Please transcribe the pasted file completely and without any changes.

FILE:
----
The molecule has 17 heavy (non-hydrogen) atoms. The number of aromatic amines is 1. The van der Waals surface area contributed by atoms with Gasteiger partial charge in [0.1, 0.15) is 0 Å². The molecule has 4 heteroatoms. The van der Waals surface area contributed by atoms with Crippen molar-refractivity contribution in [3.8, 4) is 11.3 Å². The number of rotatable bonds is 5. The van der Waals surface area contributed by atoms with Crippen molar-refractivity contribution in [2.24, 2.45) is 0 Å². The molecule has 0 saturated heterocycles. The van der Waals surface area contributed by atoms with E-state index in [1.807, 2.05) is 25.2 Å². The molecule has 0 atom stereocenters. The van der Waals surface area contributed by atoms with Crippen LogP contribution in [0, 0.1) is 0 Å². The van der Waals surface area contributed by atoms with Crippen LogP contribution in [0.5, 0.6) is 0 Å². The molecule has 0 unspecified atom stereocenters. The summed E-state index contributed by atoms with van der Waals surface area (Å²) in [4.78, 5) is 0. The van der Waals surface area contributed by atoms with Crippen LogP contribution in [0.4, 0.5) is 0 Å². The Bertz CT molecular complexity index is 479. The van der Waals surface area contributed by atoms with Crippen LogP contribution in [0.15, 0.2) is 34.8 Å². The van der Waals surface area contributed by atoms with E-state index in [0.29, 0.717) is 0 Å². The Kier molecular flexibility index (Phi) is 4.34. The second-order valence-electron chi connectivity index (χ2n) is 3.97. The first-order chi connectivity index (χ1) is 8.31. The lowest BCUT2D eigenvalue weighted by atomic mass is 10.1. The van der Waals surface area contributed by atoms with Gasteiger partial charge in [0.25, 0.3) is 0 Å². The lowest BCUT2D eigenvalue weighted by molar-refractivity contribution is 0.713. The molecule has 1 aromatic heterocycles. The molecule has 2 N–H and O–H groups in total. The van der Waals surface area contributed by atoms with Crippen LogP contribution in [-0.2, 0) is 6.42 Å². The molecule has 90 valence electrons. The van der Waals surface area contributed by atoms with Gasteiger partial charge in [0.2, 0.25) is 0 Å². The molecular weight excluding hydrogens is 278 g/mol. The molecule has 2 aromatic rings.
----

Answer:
The molecule has 17 heavy (non-hydrogen) atoms. The number of aromatic amines is 1. The van der Waals surface area contributed by atoms with Gasteiger partial charge in [0.1, 0.15) is 0 Å². The molecule has 4 heteroatoms. The van der Waals surface area contributed by atoms with Crippen molar-refractivity contribution in [3.8, 4) is 11.3 Å². The number of rotatable bonds is 5. The van der Waals surface area contributed by atoms with Crippen molar-refractivity contribution in [2.24, 2.45) is 0 Å². The molecule has 0 saturated heterocycles. The van der Waals surface area contributed by atoms with E-state index in [1.807, 2.05) is 25.2 Å². The molecule has 0 atom stereocenters. The van der Waals surface area contributed by atoms with Crippen LogP contribution in [0, 0.1) is 0 Å². The van der Waals surface area contributed by atoms with Crippen LogP contribution in [0.5, 0.6) is 0 Å². The molecule has 0 unspecified atom stereocenters. The summed E-state index contributed by atoms with van der Waals surface area (Å²) in [4.78, 5) is 0. The van der Waals surface area contributed by atoms with Crippen LogP contribution in [0.4, 0.5) is 0 Å². The Bertz CT molecular complexity index is 479. The van der Waals surface area contributed by atoms with Crippen LogP contribution in [0.15, 0.2) is 34.8 Å². The van der Waals surface area contributed by atoms with E-state index in [0.29, 0.717) is 0 Å². The Kier molecular flexibility index (Phi) is 4.34. The second-order valence-electron chi connectivity index (χ2n) is 3.97. The first-order chi connectivity index (χ1) is 8.31. The lowest BCUT2D eigenvalue weighted by atomic mass is 10.1. The van der Waals surface area contributed by atoms with Gasteiger partial charge in [0.25, 0.3) is 0 Å². The lowest BCUT2D eigenvalue weighted by molar-refractivity contribution is 0.713. The molecule has 1 aromatic heterocycles. The molecule has 2 N–H and O–H groups in total. The van der Waals surface area contributed by atoms with Crippen LogP contribution in [-0.2, 0) is 6.42 Å². The molecule has 90 valence electrons. The van der Waals surface area contributed by atoms with Gasteiger partial charge in [0.2, 0.25) is 0 Å². The molecular weight excluding hydrogens is 278 g/mol. The molecule has 2 aromatic rings.